• having a painful, heavy feeling and tenderness in the arm where you had the injection;
  • feeling tired;
  • a headache;
  • general aches, chills, or flu like symptoms

You may have a mild fever for two to three days after the vaccination but a high temperature

is unusual and may mean you have COVID-19 or another infection. You can rest and take paracetamol to help you feel better.

Do not take more than the recommended dose of paracetamol (follow the advice on the packet). An uncommon side effect is swollen glands in the armpit or neck on the same side as the arm where you had the vaccine. This can last for around 10 days, but if it lasts longer see your doctor.

There have been reports of an extremely rare condition causing blood clots and unusual bleeding following the AstraZeneca COVID-19 vaccine. This is being carefully reviewed. Because of the high risk of complications and death from COVID-19, the Medicines and Healthcare products Regulatory Agency and the World Health Organization say the balance is very much in favour of vaccination. If you receive the AstraZeneca vaccine you should read the information about COVID-19 vaccination and blood clotting here:

The vaccine and fertility

There is no evidence that the COVID-19 vaccines will affect your fertility or your chance of becoming pregnant.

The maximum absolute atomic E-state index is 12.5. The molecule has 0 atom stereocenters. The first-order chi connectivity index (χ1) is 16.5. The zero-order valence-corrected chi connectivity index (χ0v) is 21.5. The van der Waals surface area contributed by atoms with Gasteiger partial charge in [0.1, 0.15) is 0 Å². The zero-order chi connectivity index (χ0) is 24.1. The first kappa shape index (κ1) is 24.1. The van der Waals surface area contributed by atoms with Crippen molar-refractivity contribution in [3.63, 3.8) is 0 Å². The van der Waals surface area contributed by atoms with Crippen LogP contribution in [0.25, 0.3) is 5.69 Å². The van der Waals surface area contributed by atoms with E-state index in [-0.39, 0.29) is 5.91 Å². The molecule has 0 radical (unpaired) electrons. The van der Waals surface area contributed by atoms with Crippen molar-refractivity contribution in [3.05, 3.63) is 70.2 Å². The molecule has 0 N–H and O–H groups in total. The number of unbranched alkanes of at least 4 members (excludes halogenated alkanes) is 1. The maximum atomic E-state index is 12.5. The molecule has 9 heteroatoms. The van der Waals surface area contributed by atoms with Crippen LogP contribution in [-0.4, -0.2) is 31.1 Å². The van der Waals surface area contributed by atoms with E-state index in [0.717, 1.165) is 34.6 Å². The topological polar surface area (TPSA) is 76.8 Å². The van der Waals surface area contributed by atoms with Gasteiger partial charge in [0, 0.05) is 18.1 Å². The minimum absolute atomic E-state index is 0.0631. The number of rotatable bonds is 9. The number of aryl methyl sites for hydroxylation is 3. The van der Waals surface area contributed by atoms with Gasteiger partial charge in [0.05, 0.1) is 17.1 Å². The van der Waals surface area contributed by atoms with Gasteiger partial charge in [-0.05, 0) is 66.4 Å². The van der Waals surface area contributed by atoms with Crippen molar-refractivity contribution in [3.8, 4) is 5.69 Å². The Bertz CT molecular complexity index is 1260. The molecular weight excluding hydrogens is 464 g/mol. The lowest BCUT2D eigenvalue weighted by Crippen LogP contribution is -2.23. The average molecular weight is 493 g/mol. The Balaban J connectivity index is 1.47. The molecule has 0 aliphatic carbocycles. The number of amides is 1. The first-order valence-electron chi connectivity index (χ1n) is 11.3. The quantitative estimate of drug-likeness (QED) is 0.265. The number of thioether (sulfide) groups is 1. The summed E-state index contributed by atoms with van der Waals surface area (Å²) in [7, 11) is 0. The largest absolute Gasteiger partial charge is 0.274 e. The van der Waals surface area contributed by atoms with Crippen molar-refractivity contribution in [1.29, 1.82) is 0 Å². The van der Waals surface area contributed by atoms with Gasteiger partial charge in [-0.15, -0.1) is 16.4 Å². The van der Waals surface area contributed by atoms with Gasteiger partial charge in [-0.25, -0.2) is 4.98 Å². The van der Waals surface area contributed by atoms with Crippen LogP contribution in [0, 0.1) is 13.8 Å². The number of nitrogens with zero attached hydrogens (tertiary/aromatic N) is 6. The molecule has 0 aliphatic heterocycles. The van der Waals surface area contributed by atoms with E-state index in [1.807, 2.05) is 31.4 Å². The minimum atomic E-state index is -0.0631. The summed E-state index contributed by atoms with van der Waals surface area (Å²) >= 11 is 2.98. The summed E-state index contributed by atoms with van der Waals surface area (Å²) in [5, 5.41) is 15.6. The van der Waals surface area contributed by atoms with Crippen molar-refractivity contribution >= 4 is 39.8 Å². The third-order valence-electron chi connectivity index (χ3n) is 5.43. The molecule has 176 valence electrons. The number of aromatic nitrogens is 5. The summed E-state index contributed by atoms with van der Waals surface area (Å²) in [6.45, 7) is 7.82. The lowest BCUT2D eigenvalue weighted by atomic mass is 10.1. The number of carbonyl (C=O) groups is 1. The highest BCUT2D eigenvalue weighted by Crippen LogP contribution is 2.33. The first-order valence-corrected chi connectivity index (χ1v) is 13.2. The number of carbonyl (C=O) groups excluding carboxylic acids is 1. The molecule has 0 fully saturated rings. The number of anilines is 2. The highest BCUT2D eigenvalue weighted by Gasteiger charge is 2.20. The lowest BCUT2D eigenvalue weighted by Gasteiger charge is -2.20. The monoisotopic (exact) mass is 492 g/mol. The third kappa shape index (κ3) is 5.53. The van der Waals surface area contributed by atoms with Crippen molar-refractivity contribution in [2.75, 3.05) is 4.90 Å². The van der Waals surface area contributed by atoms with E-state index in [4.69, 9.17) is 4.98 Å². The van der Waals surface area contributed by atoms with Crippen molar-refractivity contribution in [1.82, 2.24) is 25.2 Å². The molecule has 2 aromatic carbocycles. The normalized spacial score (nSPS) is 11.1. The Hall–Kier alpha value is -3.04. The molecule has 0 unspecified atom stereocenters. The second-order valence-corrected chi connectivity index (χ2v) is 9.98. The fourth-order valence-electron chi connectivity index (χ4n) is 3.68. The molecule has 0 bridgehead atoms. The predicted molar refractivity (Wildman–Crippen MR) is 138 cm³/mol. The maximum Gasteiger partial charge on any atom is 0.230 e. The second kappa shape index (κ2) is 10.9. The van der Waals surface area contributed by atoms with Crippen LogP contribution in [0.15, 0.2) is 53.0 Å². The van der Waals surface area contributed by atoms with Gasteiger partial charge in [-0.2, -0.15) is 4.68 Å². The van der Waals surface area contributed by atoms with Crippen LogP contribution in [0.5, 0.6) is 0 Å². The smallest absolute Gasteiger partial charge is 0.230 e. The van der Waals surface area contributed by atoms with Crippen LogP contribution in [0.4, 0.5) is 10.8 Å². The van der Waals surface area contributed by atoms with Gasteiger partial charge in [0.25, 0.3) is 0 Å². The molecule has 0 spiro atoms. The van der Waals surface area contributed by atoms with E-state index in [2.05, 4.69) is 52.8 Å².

Can I have the vaccine if I am breastfeeding?

The benefits of breastfeeding are well known, and the COVID-19 vaccines are not known to be a risk when breastfeeding. The expert advice from the World Health Organization (WHO) is that the vaccine can be given to women who are breastfeeding. However, we do not yet have much safety information on the use of COVID-19 vaccines while breastfeeding.

If you are breastfeeding, or planning to breastfeed, you can continue breastfeeding after you have been vaccinated.

What does that mean for me?

If you are pregnant, you should consider getting vaccinated. You are encouraged to read the Royal College of Obstetricians & Gynaecologists’ decision aid at this link: before attending your vaccination appointment. The information in this aid can help you make an informed decision. If you have any further questions speak to your midwife or GP.

The vaccines do not contain organisms that can multiply in the body so cannot infect an unborn baby in the womb. You cannot catch COVID-19 from the vaccines.

COVID-19 vaccines have been given to large numbers of people to make sure they meet strict standards of effectiveness and safety. Future studies will provide more information.

You do not need to avoid becoming pregnant after receiving the COVID-19 vaccination.

Having the COVID-19 vaccination does not replace the workplace risk assessment, which pregnant staff who are working should have.

What are the risks of COVID-19 infection in pregnancy?
  • Pregnant women are more likely to be admitted to hospital or have a severe illness (compared with those who are not pregnant), especially in the later stages of pregnancy.
  • Pregnant women with underlying medical conditions are at a higher risk of severe illness.
  • About two-thirds of women who test positive for COVID-19 in pregnancy have no symptoms at all. However, some pregnant women become seriously ill and are admitted to hospital with COVID-19, particularly if they have underlying medical conditions.
  • In the later stages of pregnancy, women are at increased risk of becoming seriously unwell with COVID-19. If this happens, it is about three times more likely that your baby will be born prematurely, which can affect their long-term health.